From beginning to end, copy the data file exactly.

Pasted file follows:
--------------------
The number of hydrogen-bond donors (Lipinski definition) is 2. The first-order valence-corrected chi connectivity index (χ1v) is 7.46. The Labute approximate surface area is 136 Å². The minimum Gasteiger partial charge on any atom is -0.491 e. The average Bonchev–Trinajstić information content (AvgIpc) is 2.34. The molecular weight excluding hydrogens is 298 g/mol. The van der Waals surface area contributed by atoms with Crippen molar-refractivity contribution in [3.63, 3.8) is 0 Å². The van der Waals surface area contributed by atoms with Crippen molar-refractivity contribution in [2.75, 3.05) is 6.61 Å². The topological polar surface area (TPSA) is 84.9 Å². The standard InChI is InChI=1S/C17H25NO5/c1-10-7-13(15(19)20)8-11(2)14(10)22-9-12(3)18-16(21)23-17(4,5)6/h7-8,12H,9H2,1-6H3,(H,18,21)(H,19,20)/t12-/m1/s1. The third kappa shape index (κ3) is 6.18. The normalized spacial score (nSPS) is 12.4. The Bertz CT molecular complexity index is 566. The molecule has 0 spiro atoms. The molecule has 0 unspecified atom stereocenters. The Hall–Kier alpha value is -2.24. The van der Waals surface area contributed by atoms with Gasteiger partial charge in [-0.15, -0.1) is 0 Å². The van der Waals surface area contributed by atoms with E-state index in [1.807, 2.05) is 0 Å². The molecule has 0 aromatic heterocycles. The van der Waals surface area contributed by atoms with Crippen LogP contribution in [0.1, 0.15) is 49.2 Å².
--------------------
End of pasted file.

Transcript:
The number of hydrogen-bond donors (Lipinski definition) is 2. The first-order valence-corrected chi connectivity index (χ1v) is 7.46. The Labute approximate surface area is 136 Å². The minimum Gasteiger partial charge on any atom is -0.491 e. The average Bonchev–Trinajstić information content (AvgIpc) is 2.34. The molecular weight excluding hydrogens is 298 g/mol. The van der Waals surface area contributed by atoms with Crippen molar-refractivity contribution in [3.63, 3.8) is 0 Å². The van der Waals surface area contributed by atoms with Crippen molar-refractivity contribution in [2.75, 3.05) is 6.61 Å². The topological polar surface area (TPSA) is 84.9 Å². The standard InChI is InChI=1S/C17H25NO5/c1-10-7-13(15(19)20)8-11(2)14(10)22-9-12(3)18-16(21)23-17(4,5)6/h7-8,12H,9H2,1-6H3,(H,18,21)(H,19,20)/t12-/m1/s1. The third kappa shape index (κ3) is 6.18. The normalized spacial score (nSPS) is 12.4. The Bertz CT molecular complexity index is 566. The molecule has 0 spiro atoms. The molecule has 0 unspecified atom stereocenters. The Hall–Kier alpha value is -2.24. The van der Waals surface area contributed by atoms with Gasteiger partial charge in [-0.15, -0.1) is 0 Å². The van der Waals surface area contributed by atoms with E-state index in [1.807, 2.05) is 0 Å². The molecule has 0 aromatic heterocycles. The van der Waals surface area contributed by atoms with Crippen LogP contribution in [0.1, 0.15) is 49.2 Å².